Ask Pr. Sophie: Pr. Sophie Fortresson, our resident expert on all matters of theology, Lutheran etiquette, and social protocol, answers questions submitted by our readers and occasionally simply volunteers advice when no question has been asked. If you have questions (and who among us doesn't?) send them to email@example.com.
Dear Pastor Sophie: As a member of the ELM Roster, I am marginally welcomed in the ELCA, where I have been a member since I was knit in my mother’s womb. I am recognized as a pastor, but I can never vote or serve as a dean, Synod Council or as an Assembly Delegate (Synodically or at Churchwide), because I am neither laity nor “officially rostered clergy.” When I am at Synod Conventions I am actually given a scarlet red “visitor” nametag. When I participate at the ELCA’s First Call Theological Education trainings, the worship services say all are welcome and that all can serve God(dess). It makes me feel angry and invisible. The ELCA pastors tell me that the policies of the church are discriminatory and that they support me, but they just don’t understand how painful it is to be in community with the leadership of a church that does not officially recognize my existence.
The last time I met with the ELCA first call pastors, I abstained from taking communion with them. This was in part because it is precisely my presence at a communion table sharing the sacraments with all who hunger and thirst for God(dess) that is “not officially recognized.” But, it is also because there are hundreds, if not thousands, of others who are not welcome to be a part this communion table of ELCA pastors because their sexual orientation or gender identity. I knew the other pastors and Bishop Mark Hanson who was presiding at the Eucharist, could see me not take communion, but they could not see the others who were not even welcomed to the table.
As the next ELCA First Call Pastors event approaches in April, I wonder if I should commune with the other ELCA pastors and deacons during the worship services. I know that the invitation to the communion table comes from Christ, who welcomes all even when the ELCA cannot right now. I also know that that same Christ (and the ELCA’s constitutional guidelines for pastors) calls me to speak out for justice. What is your advice?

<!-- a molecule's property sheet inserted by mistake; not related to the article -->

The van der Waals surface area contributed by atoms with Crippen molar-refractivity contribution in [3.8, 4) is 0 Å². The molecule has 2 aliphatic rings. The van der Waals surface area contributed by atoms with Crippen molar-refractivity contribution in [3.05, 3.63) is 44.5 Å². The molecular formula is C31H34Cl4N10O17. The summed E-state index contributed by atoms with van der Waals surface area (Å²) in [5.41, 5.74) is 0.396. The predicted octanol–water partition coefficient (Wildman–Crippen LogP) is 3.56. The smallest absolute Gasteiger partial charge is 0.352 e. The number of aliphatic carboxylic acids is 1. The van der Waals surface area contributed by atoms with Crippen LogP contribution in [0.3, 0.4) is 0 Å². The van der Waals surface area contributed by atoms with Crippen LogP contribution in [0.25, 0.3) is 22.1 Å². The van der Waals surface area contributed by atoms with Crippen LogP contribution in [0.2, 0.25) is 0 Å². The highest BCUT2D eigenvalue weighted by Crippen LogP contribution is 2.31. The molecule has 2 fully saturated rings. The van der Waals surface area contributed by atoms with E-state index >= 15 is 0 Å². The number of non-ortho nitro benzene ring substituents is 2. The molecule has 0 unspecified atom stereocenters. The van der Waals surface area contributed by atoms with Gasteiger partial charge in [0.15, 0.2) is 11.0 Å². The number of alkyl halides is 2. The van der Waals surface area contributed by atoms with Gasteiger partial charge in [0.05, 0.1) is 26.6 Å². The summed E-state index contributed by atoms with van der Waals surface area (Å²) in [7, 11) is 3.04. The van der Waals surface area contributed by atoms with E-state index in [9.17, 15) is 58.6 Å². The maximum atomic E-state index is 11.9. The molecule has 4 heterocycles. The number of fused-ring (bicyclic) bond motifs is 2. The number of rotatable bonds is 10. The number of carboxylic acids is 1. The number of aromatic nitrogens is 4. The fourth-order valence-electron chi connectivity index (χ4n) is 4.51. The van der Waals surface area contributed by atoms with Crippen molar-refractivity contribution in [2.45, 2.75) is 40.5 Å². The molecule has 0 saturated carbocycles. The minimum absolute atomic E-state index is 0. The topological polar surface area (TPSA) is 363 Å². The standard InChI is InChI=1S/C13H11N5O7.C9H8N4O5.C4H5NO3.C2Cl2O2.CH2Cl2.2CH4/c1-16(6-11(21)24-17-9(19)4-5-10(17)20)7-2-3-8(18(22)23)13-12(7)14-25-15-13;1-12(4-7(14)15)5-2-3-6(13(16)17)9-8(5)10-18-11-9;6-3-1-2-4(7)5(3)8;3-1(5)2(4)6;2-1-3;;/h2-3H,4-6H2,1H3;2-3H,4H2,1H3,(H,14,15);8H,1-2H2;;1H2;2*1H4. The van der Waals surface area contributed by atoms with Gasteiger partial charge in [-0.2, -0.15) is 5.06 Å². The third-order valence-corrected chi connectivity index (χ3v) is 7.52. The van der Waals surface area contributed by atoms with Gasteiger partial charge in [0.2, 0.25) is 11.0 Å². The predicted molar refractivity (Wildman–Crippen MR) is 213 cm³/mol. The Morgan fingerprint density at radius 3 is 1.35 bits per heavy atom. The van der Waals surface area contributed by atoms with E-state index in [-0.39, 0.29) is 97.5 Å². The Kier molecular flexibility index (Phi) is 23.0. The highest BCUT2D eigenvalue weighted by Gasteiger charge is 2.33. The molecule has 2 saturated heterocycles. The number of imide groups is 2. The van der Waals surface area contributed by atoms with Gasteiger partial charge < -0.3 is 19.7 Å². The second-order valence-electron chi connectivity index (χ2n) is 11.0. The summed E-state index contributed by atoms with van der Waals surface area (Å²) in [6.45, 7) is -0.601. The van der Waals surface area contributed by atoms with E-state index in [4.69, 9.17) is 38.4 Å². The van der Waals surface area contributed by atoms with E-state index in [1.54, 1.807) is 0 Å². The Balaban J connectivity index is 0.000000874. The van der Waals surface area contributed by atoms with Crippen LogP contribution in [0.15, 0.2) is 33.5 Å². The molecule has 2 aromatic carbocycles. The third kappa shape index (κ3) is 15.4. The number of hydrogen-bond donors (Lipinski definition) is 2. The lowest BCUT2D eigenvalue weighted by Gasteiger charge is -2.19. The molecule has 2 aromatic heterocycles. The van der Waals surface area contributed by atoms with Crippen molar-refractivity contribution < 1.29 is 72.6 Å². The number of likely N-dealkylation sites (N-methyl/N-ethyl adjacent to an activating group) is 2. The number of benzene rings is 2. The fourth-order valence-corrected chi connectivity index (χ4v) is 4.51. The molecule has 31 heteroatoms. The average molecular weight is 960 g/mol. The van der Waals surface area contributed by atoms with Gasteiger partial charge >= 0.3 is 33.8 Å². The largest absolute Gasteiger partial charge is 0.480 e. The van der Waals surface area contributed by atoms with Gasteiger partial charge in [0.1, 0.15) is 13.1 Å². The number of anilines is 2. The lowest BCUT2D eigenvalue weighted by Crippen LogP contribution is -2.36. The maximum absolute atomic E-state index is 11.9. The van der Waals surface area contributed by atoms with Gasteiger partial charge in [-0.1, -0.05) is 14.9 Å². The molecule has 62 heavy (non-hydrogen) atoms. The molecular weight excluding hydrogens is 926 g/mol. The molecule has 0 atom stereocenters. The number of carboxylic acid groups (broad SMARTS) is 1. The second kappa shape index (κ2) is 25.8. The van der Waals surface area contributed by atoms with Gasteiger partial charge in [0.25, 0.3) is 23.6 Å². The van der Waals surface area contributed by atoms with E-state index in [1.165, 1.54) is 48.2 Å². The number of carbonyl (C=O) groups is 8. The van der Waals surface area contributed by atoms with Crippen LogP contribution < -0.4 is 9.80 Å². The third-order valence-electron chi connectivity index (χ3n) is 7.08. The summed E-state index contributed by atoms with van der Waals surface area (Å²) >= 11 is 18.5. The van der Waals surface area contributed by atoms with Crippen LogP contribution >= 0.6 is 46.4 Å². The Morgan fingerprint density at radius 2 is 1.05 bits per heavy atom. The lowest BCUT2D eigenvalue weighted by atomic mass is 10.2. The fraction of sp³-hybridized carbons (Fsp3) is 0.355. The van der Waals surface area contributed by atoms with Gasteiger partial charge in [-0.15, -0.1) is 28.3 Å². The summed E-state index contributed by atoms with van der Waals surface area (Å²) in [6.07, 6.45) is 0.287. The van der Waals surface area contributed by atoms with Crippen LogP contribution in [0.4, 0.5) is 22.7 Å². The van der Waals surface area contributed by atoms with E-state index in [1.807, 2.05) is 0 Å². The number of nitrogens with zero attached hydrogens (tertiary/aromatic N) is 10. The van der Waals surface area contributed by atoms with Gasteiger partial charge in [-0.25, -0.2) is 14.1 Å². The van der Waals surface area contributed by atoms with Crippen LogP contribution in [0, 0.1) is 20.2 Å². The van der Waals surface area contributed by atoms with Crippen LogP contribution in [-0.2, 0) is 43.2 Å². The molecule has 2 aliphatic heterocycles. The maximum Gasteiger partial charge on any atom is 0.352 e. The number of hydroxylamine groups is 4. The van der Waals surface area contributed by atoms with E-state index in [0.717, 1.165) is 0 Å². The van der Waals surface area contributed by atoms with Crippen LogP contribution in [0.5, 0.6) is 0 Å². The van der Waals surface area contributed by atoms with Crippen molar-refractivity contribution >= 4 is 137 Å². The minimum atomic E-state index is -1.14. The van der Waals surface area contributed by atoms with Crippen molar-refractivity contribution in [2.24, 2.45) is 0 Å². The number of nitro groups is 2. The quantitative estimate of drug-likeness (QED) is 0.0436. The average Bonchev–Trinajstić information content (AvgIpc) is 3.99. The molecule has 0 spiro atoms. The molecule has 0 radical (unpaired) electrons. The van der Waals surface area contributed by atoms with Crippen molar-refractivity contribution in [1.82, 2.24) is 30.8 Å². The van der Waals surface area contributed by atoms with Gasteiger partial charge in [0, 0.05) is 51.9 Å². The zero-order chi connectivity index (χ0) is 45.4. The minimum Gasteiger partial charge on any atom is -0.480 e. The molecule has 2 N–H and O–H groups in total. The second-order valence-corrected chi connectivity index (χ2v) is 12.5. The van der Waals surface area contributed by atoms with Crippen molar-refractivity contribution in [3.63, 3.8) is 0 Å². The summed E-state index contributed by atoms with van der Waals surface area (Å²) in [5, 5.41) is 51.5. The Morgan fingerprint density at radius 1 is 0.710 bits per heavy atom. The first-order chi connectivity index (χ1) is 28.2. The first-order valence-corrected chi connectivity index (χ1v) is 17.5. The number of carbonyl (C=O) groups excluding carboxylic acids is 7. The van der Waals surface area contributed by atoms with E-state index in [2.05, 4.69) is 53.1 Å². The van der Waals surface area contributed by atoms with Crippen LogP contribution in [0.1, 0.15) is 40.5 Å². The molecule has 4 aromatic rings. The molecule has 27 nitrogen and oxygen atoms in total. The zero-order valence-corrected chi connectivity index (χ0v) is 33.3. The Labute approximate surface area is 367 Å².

Queer Rookie Pastor
Sierra Pacific Synod
Dear QRP Pr. Sophie thanks you for writing and thanks you even more for persevering (under what might charitably be called "adverse circumstances") in your call to ministry . Being queer is as easy as falling off a log: we don't really have to work at it, do we? But being queer in this society is not so easy. Being a queer pastor is still harder, and being a queer rookie pastor is, well, let's just say "particularly challenging." Pr. Sophie does indeed feel your pain and understands your need to make a statement.
However, your abstaining from Communion at ELCA First Call events touches a nerve that Pr. Sophie holds dear. It is never a good idea to withhold oneself from the Lord's Table even in the interest of conscience. It may not be easy to partake; indeed, as you note, it may be painful, but holding yourself apart from the welcome that God extends in this meal can only do more harm than good.
Pr. Sophie understands the intention of making visible those whom the church does not welcome. She also understands that you are (and should be) reluctant to give your ELCA counterparts the false hope that "things aren't that bad". Things really are that bad.
But, the welcome that is extended in the sacrament is not now and never has been the ELCA's welcome. It is the unconditional welcome that God extends to all humanity, and the church is powerless to redefine that as anything less than the Grace of God.
Pr. Sophie prays that you will have the strength to join in the meal in the future. She also humbly suggests that one way of representing those who have been shut out is to approach the table over and over again until the elements are completely consumed.